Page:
Half a century ago, a man walked on the moon, signaling to the cosmos our species’ intent to explore nearby planets. But, as any fan of Carl Sagan will note, the solar system is small and space is large and our destiny is out there among the stars. While a manned interstellar mission is a hope for the distant future, before sending a person into the unknown, we will need to what it’s like “out there.” And, thanks to a space mission launched 42 years ago, we now know a bit more about the nature of interstellar space.
In 1977, two probes were launched to explore the outer solar system. These probes, named Voyager 1 and 2, took advantage of an alignment of the planets that occurs only once every 175 years that allows a spacecraft to use the gravitational fields of Jupiter and even more distant planets to steer the craft. Voyager 1 visited Jupiter and Saturn a few years after it was launched. Voyager 2 visited both of those planets and then added Uranus and Neptune to its itinerary, with the Neptunian transit occurring in 1989.
Their planetary missions complete, these two probes continued at high speed, leaving the comforting confines of the solar system and heading towards interstellar space. Voyager 1 reported it had left the solar system in 2012 and Voyager 2 made a similar transition in 2018. This week, NASA reported the results of measurements made by Voyager 2.
People often think of the solar system as a collection of planets, but the reality is much bigger than that. Our sun protects us from the harsher environment of the Milk Way. The sun’s magnetic field deflects high energy cosmic rays from the solar system, and the solar wind, which is the flux of protons given off by the sun, pushes against interstellar gas. Together, they insulate our planetary environment. But these protections weaken with distance from the sun and eventually the interstellar environment takes over.
In 2012, when Voyager 1 reached a distance of 122 au, it crossed over from the realm of the solar system to that of interstellar space. (An astronomical unit, or au, is the distance from the Earth to the sun.) The character of the charged particle densities changed markedly, transitioning from the lower energy particles from the sun to much higher energy charged particles of the interstellar environs. Astronomers were surprised to not see a simultaneous change in the direction of the magnetic field. This was certainly not what was expected. Sadly, the plasma instrumentation in Voyager 1 was damaged back in 1980, so there was no measurement of how the hot and diffuse plasma from the sun transitioned to the cooler and denser interstellar medium.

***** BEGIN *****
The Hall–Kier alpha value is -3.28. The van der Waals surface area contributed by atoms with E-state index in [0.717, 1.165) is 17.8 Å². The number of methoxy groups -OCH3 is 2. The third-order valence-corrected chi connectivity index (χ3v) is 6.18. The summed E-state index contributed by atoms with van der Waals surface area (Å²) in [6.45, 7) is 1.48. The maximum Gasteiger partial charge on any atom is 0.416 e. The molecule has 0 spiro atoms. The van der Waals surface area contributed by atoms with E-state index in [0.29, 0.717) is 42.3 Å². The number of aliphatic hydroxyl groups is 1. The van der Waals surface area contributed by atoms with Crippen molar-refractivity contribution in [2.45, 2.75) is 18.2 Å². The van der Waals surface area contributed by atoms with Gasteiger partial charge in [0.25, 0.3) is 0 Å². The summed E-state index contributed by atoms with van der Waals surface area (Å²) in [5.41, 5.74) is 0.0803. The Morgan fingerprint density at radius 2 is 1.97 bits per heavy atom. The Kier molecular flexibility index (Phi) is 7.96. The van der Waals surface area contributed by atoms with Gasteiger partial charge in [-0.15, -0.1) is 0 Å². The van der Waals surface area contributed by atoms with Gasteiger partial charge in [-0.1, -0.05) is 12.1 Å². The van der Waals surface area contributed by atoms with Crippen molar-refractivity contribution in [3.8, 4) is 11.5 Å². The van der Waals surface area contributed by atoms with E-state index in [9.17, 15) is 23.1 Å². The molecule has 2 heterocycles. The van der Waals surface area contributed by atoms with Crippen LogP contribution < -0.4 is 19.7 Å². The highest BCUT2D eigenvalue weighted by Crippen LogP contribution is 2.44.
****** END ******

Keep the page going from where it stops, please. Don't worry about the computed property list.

However, the Voyager 2 plasma instrumentation is intact and functioning. As Voyager 2 moved from the solar system into interstellar space in November 2018, the mix of plasmas changed markedly, as did the flux of charged particles. This occurred at a distance of 119 au from the sun and at a different location than Voyager 1. Voyager 2 also saw a change in the magnetic fields. It is unclear whether this difference in the transition of magnetic fields is due to different amounts of magnetism at the location of the individual spacecraft or because the sun has changed over the six years. It turns out that the sun’s activity changes over time and the Voyager 1 transition occurred at a period of low solar activity and the Voyager 2 transition occurred when the solar activity was much higher.
Scientists don’t actually know the shape of the “bubble” of solar activity within the larger interstellar medium. The local environment is called the heliosphere, and it could be spherical, although most astronomers expect it to be more elliptical. This is because the interstellar medium flows over the heliosphere like a stream flowing around a rock sticking up through the water’s surface. However, both Voyager craft left the heliosphere in locations that were fairly near one another, so it is impossible to determine the shape of the heliosphere with these two measurements.
It will be a long time before any other measurements are made of the interstellar environment. Even the New Horizons probe that visited Pluto in 2015 isn’t moving fast enough to add to the data any time soon. However, scientists are still combing through both Voyager 1 and 2 data and will do so for decades.
It would be nice if the two craft would continue to make measurements for decades to come, but the reality is that they were launched over forty years ago and it is a miracle that they have lasted so long. Their batteries are dying, and it will be necessary to start turning off instruments to conserve power. In less than a decade, the two probes will go silent forever.
It will be decades before humanity ventures outside the solar system to encounter the environment of deep space. The Voyager probes will have given us a glimpse of the realities of interstellar space, but there is always more to learn. Scientists and engineers have discussed a follow on probe, but there are no firm plans for a new craft to follow in the Voyager probe’s footsteps.